- Murray Rothbard play Mozart was a Red, early 1960s, at LewRockwell.com.
- Murray Rothbard, "The Sociology of the Ayn Rand Cult.", 1972, at LewRockwell.com].
- Rothbard, Murray N. The Ethics of Liberty. NYU Press. 2003. pp. 45–45
- Kyriazi, Harold (2004). "31 Reckoning with Rothbard". American Journal of Economics and Sociology 63 (2): 451–84. doi:10.1111/j.1536-7150.2004.00298.x.
- Rothbard, Murray N. (March 1990). "Hoppephobia". Liberty 3 (4): 11–12. Retrieved 6 February 2012. "In a dazzling breakthrough for political philosophy in general and for libertarianism in particular, he has managed to transcend the famous is/ought, fact/value dichotomy that has plagued philosophy since the days of the scholastics, and that had brought modern libertarianism into a tiresome deadlock. ...Hoppe has managed to establish the case for anarcho-capitalist-Lockean rights in an unprecedentedly hard-core manner, ..."
- Roberta Modugno Crocetta, Murray Rothbard's anarcho-capitalism in the contemporary debate. A critical defense, Ludwig Von Mises Institute.
- Oliver, Michael (February 25, 1972). "Exclusive Interview With Murray Rothbard". The New Banner: A Fortnightly Libertarian Journal. "Capitalism is the fullest expression of anarchism, and anarchism is the fullest expression of capitalism."
- The Case for a 100% Gold Dollar, Murray Rothbard
- "What is Money?", Gary North
- The Case Against the Fed, Murray Rothbard: "A gold-coin standard, coupled with instant liquidation for any bank that fails to meet its contractual obligations, would bring about a free banking system so 'hard' and sound, that any problem of inflationary credit or counterfeiting would be minimal. It is perhaps a 'second-best' solution to the ideal of treating fractional-reserve bankers as embezzlers, but it would suffice at least as an excellent solution for the time being, that is, until people are ready to press on to full 100 percent banking."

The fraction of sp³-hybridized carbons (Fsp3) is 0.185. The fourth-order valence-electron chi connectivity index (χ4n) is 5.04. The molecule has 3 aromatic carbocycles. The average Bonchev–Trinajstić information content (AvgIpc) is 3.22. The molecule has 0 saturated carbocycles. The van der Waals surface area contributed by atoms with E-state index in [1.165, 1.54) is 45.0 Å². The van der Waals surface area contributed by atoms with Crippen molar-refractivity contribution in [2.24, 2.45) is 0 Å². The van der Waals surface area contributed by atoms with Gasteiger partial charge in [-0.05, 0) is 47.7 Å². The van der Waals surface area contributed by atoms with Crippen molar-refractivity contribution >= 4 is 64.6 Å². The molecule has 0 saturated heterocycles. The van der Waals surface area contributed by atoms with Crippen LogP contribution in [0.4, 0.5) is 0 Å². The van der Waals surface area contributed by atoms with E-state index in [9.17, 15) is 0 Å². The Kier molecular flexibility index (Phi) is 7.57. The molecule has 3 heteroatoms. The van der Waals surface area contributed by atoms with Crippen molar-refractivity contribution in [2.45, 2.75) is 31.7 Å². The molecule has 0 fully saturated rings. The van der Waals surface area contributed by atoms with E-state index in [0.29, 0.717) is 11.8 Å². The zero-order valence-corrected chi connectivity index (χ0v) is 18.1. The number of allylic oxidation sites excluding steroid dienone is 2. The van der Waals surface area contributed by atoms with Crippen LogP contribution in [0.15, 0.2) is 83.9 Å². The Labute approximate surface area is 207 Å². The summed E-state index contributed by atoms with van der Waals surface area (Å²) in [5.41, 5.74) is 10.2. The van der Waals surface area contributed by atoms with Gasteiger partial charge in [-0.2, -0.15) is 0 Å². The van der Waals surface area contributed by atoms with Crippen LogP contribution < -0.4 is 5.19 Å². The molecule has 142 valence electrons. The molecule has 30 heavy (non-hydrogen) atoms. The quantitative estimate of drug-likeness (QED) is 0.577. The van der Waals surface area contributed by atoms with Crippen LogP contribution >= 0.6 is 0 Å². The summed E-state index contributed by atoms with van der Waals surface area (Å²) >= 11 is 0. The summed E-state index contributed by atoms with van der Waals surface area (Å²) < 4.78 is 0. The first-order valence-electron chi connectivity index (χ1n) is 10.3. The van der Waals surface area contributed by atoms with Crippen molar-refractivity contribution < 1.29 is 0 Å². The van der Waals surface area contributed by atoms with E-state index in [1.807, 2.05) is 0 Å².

- See also these Rothbard articles: "What Has Government Done to Our Money?", "The Case for the 100% Gold Dollar"; "The Fed as Cartel", "Private Coinage", "Repudiate the National Debt"; "Taking Money Back", "Anatomy of the Bank Run", "Money and the Individual"
- Murray N. Rothbard, "The Transformation of the American Right", first published in Continuum, Summer 1964, pp. 220–231; reprinted at LewRockwell.com.
- Joseph R. Stromberg, "Murray Rothbard on States, War, and Peace: Part I" (also see Part II), Antiwar.com, originally published June 2000.
- See both essays, Murray N. Rothbard, "War, Peace, and the State", first published 1963; "Anatomy of the State", first published 1974.
- Rothbard, Murray N. (1968 (2007)). "Harry Elmer Barnes, RIP". Ludwig von Mises Institute. "This article originally appeared in the final issue of Left & Right"
- Murray N. Rothbard, "Harry Elmer Barnes as Revisionist of the Cold War", essay originally from Arthur Goddard, ed., Harry Elmer Barnes: Learned Crusader, Ralph Myles, Publisher, Inc., 1968.